Monday, December 19, 2011

The Vicuña

A wild ancestor to llamas and alpacas, the vicuña (Vicugna vicugna) is one of two South American camelids that has never been widely domesticated, with the other being the guanaco. Vicuñas are native to the central Andes of Peru, Bolivia, northern Chile, and northwestern Argentina.
Vicuñas are considerably smaller than most camelids. On average they stand about three feet high at the shoulders and weigh 100-150lbs. Unlike alpacas, vicuñas do not vary much in coat color, and are usually light brown on their backs with longer white fur covering their necks and undersides.

Vicuñas typically live in family groups consisting of 5-20 animals. This includes a single adult male, several adult females and their young. Most family groups live in two territories, a daytime grazing area, usually in lowlands with nutrient-rich grasses, and a nighttime sleeping area higher up in the mountains. The dominant male in these groups never allows family members to venture farther than 200 feet from one another at any time.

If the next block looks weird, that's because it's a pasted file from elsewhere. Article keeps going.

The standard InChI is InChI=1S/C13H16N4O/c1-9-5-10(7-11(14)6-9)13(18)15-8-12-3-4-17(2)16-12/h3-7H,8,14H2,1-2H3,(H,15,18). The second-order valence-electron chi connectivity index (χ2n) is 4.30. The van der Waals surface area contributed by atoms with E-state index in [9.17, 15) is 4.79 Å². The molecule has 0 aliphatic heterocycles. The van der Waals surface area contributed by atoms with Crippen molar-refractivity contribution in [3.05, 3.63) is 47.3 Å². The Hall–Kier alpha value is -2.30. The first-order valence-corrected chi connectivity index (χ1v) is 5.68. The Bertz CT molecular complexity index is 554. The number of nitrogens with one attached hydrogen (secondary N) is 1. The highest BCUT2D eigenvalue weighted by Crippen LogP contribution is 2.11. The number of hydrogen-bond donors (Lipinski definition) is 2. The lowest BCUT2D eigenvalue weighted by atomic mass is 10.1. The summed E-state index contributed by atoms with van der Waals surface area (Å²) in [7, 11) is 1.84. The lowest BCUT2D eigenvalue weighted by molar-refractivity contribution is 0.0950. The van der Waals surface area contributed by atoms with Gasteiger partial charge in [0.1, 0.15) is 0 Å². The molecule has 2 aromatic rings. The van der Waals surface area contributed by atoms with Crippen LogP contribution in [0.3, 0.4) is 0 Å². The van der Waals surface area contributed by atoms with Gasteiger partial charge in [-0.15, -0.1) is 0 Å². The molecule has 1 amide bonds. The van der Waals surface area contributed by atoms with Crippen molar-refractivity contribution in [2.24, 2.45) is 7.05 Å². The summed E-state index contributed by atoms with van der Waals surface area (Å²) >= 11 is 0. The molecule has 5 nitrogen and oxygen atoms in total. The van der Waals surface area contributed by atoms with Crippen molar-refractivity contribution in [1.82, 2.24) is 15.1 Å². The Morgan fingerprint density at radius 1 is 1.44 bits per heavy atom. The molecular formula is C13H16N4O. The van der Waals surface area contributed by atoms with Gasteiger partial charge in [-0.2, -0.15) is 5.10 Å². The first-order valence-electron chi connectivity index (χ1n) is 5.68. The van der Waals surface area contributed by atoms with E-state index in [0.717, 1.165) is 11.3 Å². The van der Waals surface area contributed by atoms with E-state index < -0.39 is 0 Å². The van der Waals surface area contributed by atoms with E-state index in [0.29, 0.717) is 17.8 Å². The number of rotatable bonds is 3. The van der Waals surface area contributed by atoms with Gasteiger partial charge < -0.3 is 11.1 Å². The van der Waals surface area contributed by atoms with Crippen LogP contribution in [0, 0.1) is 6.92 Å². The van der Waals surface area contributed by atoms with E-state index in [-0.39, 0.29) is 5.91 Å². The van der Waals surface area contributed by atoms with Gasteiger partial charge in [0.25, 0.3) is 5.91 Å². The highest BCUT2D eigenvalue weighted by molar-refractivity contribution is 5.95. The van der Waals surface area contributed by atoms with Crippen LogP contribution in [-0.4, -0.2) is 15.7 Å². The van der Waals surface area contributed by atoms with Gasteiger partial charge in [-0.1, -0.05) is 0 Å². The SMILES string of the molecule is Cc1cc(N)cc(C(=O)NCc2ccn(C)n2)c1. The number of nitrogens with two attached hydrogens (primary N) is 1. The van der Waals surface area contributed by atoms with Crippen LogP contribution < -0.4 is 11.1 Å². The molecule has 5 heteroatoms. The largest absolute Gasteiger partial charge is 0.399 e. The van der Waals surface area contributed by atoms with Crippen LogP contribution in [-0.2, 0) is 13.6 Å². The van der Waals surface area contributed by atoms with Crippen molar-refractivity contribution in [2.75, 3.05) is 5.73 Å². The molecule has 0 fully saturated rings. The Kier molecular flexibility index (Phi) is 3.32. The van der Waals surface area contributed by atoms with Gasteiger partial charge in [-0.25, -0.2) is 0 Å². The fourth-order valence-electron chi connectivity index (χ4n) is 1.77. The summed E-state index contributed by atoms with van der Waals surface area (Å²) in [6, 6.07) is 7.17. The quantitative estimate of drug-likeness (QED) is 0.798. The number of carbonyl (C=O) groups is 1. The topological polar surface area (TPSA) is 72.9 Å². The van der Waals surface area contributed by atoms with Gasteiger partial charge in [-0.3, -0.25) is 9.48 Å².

Though vicuñas do face natural threats from pumas and foxes, their largest threat comes from humans. Unrestricted hunting from the time of the Spanish conquests through the 1960’s had reduced the vicuña population to only about 6,000 individuals. They were declared endangered in 1974; since then, conservation efforts have allowed the vicuña population to soar to a current level of 350,000.

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